Question Number 114807 by Eric002 last updated on 21/Sep/20

is zero a natural number 0∈N?

Commented byMJS_new last updated on 21/Sep/20

there seem to be two different definitions  of N, both are in use... confusion...  old definition N={1, 2, 3, ...}; N∪{0}=N_0   new definition N={0, 1, 2, ...}; N\{0}=N^★   so the answer depends on in which country  and on which school you are    when I was in school (a zillion years ago) we  leaned these things one after the other:  (1) N: as you count (nobody would start to       count by 0).  (1.1) addition is always possible in N  (1.2) multiplication is always possible in N       but n×1=n  (1.3) substraction only as a test of addition       a+b=c ⇒ c−b=a∧c−a=b  (1.4) substraction a−b possible only if a>b?  ⇒  (2) Z=N∪{...−2, −1, 0} these are magical       numbers we need to substract without limits       a−b=x always solveable in Z  (2.1) 0 neutral element of addition  (2.2) 1 neutral element of multiplication    then Q (a÷b=x solveable), then R (all non−  periodic numbers like (√2), π; later e...),  finally C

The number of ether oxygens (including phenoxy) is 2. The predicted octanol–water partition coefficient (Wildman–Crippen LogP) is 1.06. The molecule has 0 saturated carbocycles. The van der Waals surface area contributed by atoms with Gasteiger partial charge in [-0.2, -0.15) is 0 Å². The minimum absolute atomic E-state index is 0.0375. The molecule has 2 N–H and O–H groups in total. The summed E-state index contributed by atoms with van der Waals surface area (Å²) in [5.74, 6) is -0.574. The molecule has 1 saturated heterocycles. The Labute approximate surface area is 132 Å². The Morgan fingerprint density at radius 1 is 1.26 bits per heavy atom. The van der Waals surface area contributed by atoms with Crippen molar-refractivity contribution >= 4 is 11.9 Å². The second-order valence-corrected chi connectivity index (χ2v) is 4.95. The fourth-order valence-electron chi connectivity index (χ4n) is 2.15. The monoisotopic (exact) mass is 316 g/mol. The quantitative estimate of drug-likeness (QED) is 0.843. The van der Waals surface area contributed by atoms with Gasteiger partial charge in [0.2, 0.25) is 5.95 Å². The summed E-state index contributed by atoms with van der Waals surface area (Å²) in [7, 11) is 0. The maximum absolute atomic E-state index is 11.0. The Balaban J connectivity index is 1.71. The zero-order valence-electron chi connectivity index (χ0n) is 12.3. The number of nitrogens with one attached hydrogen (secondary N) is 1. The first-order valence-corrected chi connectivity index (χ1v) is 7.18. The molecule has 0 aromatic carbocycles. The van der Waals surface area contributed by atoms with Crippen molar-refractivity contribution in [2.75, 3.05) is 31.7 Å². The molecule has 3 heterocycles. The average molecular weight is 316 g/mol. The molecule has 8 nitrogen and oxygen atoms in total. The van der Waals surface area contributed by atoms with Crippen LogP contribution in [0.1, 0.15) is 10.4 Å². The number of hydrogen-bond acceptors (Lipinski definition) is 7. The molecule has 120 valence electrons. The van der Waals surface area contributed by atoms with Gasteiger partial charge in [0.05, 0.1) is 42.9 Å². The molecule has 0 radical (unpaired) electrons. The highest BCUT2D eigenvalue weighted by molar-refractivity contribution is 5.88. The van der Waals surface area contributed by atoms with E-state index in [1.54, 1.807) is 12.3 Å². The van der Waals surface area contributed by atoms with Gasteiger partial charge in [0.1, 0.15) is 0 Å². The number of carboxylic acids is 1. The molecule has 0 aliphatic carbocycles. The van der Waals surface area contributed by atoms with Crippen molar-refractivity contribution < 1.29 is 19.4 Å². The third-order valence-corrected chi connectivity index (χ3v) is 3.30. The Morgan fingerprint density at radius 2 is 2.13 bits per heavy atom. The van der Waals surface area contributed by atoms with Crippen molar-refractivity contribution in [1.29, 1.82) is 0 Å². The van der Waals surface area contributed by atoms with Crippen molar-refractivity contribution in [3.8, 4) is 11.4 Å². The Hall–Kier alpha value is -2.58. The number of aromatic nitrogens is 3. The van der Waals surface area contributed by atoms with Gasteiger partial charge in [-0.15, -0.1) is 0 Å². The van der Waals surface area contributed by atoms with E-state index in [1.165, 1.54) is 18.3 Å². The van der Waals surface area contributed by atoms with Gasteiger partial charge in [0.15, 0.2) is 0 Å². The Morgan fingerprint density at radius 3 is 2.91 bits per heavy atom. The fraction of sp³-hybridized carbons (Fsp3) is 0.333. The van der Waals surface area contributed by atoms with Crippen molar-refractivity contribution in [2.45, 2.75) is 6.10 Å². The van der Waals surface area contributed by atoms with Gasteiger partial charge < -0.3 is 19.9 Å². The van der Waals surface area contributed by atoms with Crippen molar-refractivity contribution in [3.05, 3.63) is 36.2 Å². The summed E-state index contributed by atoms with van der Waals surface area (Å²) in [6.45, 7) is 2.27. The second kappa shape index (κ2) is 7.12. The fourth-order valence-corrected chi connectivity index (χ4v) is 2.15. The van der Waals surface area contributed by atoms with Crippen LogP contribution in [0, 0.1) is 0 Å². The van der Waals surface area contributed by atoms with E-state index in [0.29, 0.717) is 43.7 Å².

Commented byEric002 last updated on 21/Sep/20

thank you for explaning but what is the  difference between N and N^∗

Commented byMJS_new last updated on 21/Sep/20

the old N is the same as the new N^★   ={1, 2, 3, ...}    the old N_0  is the same as the new N  ={0, 1, 2, ...}

Commented byEric002 last updated on 21/Sep/20

thank you sir

Commented byRasheed.Sindhi last updated on 21/Sep/20

Why isn′t there any international  institute which play roll in this  connection? Which make  standards so that  such  confusions be killed?

Commented byMJS_new last updated on 21/Sep/20

standards are no longer accepted in the age  of internet; everybody′s own opinion counts  more than any standard

Commented byRasheed.Sindhi last updated on 21/Sep/20

ThankSs Sir!